The texture of food should gradually change from semi-solid food to solid. By eight months babies can eat finger food and by one year most babies can comfortably eat the same type of food as the rest of the family.
The variety of food should also gradually change and increase as the child grows i.e, alternate different proteins, carbohydrates and fruits at different meals to get a good range of nutrients.
If the locally available foods are not adequate in meeting the nutritional needs of the child, then fortified foods should be considered to avoid the risk of malnutrition.

There are common challenges while introducing complementary feeding such as lack of knowledge on the appropriate food to feed the child - many parents do not have access to professional advice on complementary feeding hence they rely on information provided by relatives and friends which may not be adequate. As a result the quality of food is compromised:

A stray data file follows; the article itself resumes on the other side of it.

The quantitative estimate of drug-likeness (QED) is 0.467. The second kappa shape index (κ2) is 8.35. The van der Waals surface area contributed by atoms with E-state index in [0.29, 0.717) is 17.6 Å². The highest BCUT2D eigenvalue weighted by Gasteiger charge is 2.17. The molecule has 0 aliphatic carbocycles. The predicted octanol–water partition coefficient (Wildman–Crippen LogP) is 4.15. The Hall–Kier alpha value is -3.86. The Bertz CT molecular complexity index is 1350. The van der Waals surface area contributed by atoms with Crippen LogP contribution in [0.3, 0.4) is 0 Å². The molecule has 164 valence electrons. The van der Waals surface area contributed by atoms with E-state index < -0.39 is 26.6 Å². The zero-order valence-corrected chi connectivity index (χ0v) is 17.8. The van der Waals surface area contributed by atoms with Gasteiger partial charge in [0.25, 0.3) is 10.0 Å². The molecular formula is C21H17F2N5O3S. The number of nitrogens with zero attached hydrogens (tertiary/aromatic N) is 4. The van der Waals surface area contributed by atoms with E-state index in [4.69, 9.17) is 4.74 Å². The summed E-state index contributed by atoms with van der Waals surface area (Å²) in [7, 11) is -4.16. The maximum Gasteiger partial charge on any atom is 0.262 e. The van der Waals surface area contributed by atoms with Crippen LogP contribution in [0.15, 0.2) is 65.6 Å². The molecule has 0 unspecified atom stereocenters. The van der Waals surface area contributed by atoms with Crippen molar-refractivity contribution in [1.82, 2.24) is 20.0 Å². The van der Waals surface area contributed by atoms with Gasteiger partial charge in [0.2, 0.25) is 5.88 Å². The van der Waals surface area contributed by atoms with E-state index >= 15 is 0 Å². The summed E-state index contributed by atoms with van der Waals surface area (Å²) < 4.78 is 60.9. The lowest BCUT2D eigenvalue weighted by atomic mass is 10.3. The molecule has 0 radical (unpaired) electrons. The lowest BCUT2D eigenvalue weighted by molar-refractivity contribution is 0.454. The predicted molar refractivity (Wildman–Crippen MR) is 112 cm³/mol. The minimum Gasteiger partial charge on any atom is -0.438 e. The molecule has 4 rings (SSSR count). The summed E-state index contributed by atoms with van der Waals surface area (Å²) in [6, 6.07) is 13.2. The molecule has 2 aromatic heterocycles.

• Foods provided may be lacking or have insufficient quantities of essential nutrients including minerals and vitamins.
  • The variety of food provided is too little and the baby gets bored and refuses to eat.
  • The consistency of the food is inappropriate for their age hence difficult for the child to feed on.
A lot of working parents are unable to stay at home with their babies during this time because of work commitments hence, the children are left with caregivers who may not adhere to recommended practices like hygienic food preparation and proper cleaning of utensils.